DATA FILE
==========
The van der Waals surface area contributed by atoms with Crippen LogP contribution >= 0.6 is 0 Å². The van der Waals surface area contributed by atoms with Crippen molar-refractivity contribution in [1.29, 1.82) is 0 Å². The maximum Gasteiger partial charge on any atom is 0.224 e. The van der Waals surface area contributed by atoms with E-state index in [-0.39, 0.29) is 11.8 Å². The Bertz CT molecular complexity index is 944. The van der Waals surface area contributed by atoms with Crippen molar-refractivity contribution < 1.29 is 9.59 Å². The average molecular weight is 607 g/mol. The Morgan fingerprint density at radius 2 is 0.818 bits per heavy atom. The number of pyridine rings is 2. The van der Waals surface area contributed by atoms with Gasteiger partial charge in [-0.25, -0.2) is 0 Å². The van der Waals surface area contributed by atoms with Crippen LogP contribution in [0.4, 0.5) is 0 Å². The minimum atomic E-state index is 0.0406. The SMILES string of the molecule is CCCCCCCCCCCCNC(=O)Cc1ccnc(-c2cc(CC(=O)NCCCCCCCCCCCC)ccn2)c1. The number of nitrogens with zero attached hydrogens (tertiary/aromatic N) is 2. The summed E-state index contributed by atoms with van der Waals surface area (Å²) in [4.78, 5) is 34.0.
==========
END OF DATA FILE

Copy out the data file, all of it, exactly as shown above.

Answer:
The van der Waals surface area contributed by atoms with Crippen LogP contribution >= 0.6 is 0 Å². The van der Waals surface area contributed by atoms with Crippen molar-refractivity contribution in [1.29, 1.82) is 0 Å². The maximum Gasteiger partial charge on any atom is 0.224 e. The van der Waals surface area contributed by atoms with E-state index in [-0.39, 0.29) is 11.8 Å². The Bertz CT molecular complexity index is 944. The van der Waals surface area contributed by atoms with Crippen molar-refractivity contribution < 1.29 is 9.59 Å². The average molecular weight is 607 g/mol. The Morgan fingerprint density at radius 2 is 0.818 bits per heavy atom. The number of pyridine rings is 2. The van der Waals surface area contributed by atoms with Gasteiger partial charge in [-0.25, -0.2) is 0 Å². The van der Waals surface area contributed by atoms with Crippen LogP contribution in [0.4, 0.5) is 0 Å². The minimum atomic E-state index is 0.0406. The SMILES string of the molecule is CCCCCCCCCCCCNC(=O)Cc1ccnc(-c2cc(CC(=O)NCCCCCCCCCCCC)ccn2)c1. The number of nitrogens with zero attached hydrogens (tertiary/aromatic N) is 2. The summed E-state index contributed by atoms with van der Waals surface area (Å²) in [4.78, 5) is 34.0.